From The Art and Popular Culture Encyclopedia
The term world music includes traditional music (sometimes called folk music or roots music) of any culture that are created and played by indigenous musicians, including Western music (e. g. Celtic music). Most typically, the term world music has now replaced folk music as a shorthand description for the very broad range of recordings of traditional indigenous music and song from around the world.
The term World music includes:
- Traditional music (sometimes called folk music or roots music) of any culture that are created and played by indigenous musicians or that are "closely informed or guided by indigenous music of the regions of their origin", including Western music (ie. Celtic music). Most typically, the term "world music" has now replaced "folk music" as a shorthand description for the very broad range of recordings of traditional indigenous music and song from around the world
- Other non-Western music (including non-Western popular music and non-Western classical music)
The term "World music" does not include:
- Western popular music
- Western Art music (ie. European classical music)
The term became current in the 1980s as a marketing/classificatory device in the media and the music industry, and it is generally used to classify any kind of non-Western music.
In musical terms, world music can be roughly defined as music that uses distinctive ethnic scales, modes and musical inflections, and which is usually (though not always) performed on or accompanied by distinctive traditional ethnic instruments, such as the kora (West African harp), the steel drum, the sitar or the didgeridoo.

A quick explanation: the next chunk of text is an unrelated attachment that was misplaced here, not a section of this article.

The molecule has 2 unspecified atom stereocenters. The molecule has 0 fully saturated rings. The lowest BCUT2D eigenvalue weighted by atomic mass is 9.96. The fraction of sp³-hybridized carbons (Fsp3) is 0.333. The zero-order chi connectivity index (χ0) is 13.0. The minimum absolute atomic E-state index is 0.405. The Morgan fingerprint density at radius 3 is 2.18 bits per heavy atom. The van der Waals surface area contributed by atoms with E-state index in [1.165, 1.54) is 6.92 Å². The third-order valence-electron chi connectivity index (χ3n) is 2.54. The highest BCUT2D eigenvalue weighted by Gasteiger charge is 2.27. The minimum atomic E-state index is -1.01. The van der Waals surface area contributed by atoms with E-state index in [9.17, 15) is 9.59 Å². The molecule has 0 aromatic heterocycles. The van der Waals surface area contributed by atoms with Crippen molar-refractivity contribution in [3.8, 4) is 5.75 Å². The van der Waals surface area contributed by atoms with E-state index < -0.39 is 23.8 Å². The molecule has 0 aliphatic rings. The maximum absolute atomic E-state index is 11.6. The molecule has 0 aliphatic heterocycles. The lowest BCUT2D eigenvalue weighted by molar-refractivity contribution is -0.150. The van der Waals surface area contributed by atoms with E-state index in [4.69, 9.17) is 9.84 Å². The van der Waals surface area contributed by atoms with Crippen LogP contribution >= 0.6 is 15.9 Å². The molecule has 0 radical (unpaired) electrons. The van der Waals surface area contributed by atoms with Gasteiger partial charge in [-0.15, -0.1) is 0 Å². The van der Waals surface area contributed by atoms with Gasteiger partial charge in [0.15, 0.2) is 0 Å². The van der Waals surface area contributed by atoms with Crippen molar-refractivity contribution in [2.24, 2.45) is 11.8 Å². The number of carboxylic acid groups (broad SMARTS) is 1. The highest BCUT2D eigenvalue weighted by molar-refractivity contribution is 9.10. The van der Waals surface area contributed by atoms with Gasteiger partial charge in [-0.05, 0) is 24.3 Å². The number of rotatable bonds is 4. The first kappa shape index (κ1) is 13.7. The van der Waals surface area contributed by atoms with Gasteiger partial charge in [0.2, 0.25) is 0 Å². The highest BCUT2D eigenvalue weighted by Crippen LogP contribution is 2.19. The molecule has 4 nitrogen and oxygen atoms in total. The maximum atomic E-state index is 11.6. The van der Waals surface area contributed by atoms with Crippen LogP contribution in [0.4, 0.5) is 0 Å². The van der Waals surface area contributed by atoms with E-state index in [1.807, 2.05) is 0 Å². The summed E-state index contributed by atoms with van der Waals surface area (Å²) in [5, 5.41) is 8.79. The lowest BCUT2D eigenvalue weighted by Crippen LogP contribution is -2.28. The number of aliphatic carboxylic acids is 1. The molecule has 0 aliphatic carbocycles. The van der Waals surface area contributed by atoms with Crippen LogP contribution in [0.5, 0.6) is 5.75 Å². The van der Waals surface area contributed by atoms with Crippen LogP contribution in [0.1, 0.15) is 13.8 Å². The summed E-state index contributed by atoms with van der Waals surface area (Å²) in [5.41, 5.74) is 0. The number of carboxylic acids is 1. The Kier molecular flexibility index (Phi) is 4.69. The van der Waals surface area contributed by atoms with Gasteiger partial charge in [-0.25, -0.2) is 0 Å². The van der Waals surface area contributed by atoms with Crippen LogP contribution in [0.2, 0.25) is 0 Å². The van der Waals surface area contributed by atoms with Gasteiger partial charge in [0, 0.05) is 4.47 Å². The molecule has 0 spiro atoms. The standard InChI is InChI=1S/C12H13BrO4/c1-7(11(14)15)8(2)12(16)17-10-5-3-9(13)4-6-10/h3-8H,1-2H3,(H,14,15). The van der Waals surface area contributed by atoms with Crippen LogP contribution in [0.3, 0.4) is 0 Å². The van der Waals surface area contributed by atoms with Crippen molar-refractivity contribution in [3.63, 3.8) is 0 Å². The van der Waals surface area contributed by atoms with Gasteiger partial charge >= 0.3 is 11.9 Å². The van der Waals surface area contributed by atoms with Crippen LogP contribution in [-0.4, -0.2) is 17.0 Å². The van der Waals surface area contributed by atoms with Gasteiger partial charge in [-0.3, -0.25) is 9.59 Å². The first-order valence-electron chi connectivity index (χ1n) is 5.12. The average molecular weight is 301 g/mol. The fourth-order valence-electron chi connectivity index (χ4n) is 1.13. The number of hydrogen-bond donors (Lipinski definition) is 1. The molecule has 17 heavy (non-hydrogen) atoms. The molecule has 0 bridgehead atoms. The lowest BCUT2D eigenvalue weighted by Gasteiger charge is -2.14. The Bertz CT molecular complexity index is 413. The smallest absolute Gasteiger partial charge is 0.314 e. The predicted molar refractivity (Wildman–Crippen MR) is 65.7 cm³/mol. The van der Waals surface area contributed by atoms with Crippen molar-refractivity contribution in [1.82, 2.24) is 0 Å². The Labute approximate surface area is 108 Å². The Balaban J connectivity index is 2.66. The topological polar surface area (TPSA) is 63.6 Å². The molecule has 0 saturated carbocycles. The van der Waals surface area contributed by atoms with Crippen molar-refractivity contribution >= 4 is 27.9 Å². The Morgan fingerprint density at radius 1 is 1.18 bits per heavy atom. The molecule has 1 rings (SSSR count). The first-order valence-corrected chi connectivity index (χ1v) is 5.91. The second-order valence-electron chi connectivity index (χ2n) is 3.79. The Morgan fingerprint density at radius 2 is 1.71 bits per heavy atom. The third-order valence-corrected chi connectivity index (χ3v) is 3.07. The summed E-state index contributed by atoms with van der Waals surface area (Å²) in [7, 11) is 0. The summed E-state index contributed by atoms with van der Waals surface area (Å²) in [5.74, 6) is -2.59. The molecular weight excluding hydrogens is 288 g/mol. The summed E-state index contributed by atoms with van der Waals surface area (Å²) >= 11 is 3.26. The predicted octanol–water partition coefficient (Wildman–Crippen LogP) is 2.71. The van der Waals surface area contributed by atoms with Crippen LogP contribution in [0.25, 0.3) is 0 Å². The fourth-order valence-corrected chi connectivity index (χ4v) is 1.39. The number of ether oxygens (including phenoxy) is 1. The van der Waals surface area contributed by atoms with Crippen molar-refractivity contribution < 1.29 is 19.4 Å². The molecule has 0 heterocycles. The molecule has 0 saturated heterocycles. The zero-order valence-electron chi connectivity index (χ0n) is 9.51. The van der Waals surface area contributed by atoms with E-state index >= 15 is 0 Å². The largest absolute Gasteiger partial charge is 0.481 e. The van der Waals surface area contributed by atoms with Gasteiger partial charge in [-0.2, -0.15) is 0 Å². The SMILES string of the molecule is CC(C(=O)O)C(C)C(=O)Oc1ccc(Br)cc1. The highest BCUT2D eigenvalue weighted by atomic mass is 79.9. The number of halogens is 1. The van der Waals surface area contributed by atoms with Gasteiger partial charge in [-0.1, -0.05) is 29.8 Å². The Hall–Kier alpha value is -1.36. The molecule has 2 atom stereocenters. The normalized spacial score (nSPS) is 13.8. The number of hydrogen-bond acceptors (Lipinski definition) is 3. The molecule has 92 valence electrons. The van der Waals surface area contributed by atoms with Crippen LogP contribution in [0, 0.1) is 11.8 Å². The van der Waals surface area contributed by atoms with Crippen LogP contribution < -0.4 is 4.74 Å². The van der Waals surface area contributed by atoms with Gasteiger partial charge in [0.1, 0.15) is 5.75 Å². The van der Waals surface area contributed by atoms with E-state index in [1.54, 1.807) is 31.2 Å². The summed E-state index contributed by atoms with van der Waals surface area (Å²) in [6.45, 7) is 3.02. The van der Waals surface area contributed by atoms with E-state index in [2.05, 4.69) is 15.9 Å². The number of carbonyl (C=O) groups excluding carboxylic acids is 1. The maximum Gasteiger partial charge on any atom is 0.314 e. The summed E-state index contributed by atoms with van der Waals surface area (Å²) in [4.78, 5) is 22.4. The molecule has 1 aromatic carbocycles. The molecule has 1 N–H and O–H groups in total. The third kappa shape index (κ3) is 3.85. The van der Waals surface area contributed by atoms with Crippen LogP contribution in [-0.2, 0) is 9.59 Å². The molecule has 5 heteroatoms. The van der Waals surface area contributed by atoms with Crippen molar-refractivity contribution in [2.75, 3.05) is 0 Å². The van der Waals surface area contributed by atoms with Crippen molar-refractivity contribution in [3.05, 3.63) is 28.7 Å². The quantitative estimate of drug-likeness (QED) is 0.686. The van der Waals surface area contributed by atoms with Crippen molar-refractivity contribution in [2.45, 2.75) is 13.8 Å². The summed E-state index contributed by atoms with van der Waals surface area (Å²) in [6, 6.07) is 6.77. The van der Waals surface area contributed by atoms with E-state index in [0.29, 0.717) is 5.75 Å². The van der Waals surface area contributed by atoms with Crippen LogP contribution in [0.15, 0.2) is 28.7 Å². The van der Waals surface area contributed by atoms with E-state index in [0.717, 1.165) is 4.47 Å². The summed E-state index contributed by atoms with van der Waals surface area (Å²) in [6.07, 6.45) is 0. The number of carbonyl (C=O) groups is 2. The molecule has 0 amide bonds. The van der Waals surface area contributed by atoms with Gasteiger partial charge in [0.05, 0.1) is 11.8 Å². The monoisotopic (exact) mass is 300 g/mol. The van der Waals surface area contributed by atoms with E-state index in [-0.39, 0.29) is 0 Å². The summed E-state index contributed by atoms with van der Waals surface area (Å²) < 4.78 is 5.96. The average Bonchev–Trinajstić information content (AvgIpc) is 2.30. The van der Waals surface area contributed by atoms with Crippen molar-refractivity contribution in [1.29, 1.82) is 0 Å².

There are several conflicting definitions for world music. One is that it consists of "all the music in the world", though such a broad definition renders the word virtually meaningless. The term also is taken as a classification of music that combines western popular music styles with one of many genres of non-Western music that were previously described as folk music or ethnic music. However, world music is not exclusively traditional folk music. It may refer to the indigenous classical forms of various regions of the world, and to modern, cutting edge pop music styles as well.
Music from around the world exerts wide cross-cultural influence as styles naturally influence one another, and in recent years world music has also been marketed as a successful genre in itself. Academic study of world music, as well as the musical genres and individual artists with which it has been associated, can be found in such disciplines as anthropology, Folkloristics, Performance Studies and Ethnomusicology.